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      Choledochal cyst: A review of 79 cases and the role of hepaticodochoduodenostomy

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          Abstract

          Aim:

          To analyze our experience of choledochal cysts. The results of complete excision of cyst and hepaticodochoduodenostomy have been analyzed in particular.

          Material and Methods:

          Period of study: January 1993 to August 2010. Apart from basic investigations, we did ultrasonography (USG) of abdomen, contrast-enhanced computerized axial tomography scan (CECT), endoscopic retrograde cholangiopancreatography (ERCP), operative cholangiogram, hepatic isotope scan (HIDA), magnetic resonance cholangiopancreatogram (MRCP) and choledochoscopy. The patients were divided into six groups according to the management done and the results analyzed.

          Results:

          The total number of cases was 79 (Male : Female = 26 : 53). The mean age of presentationwas 5.18 years. The most common mode of presentation was abdominal pain in 86% cases. Types of cysts - Type I: 63; Type IV: 12; Forme fruste: 1; Caroli's disease: 1; Cyst with atresia in the lower end of common bile duct: 2. Two patients of group A (cyst excision and Roux-en-Y hepaticojejunostomy) had recurrent pain and cholangitis. One patient required revision for stricture. In group E ( n=53) (excision of cyst and hepaticodochoduodenostomy), three patients developed occasional epigastric pain and they responded to omeprazole. One patient developed anastomotic stricture and was lost to follow up. One patient of cyst with biliary atresia with biliary cirrhosis died.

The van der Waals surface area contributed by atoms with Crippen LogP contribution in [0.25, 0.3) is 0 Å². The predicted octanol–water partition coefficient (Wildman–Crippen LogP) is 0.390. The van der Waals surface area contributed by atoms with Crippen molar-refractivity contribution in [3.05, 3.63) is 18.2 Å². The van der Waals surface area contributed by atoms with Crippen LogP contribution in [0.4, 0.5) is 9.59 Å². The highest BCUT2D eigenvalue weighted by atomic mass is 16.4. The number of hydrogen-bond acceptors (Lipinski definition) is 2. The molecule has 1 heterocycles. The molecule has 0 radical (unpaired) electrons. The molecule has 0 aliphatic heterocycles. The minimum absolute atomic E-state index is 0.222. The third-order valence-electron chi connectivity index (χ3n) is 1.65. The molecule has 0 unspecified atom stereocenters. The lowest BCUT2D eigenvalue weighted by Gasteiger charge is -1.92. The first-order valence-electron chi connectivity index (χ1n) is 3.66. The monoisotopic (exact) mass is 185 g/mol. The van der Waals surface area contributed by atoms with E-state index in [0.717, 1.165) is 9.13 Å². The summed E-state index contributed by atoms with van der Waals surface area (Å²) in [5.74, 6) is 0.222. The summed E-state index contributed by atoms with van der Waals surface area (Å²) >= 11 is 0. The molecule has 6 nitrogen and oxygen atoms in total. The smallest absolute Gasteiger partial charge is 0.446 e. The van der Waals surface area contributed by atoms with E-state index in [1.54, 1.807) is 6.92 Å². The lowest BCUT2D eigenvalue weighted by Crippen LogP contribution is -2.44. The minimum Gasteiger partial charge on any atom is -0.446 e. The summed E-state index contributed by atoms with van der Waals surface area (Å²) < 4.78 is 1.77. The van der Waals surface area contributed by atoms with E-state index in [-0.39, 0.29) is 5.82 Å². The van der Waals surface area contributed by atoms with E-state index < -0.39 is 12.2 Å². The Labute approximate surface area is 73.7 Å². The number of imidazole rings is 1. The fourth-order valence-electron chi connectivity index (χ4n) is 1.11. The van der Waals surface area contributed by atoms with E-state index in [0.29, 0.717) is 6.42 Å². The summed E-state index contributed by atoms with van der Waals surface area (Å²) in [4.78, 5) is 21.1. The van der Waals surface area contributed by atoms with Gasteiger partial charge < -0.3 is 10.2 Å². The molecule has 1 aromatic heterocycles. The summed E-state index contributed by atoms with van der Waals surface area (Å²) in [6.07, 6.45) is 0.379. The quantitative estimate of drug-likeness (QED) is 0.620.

Conclusions:

          In choledochal cyst, complete excision of cyst and good bilioenteric anastomosis with wide stoma should be done. Hepaticodochoduodenostomy with wide stoma is a simple, quick procedure with preservation of normal anatomy and physiology and minimum complications. It also avoids multiple intestinal anastomoses and so should be the preferred approach.

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          Most cited references 18

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          Surgical treatment of choledochal cysts.

           H Pitt,  P A Lipsett (2002)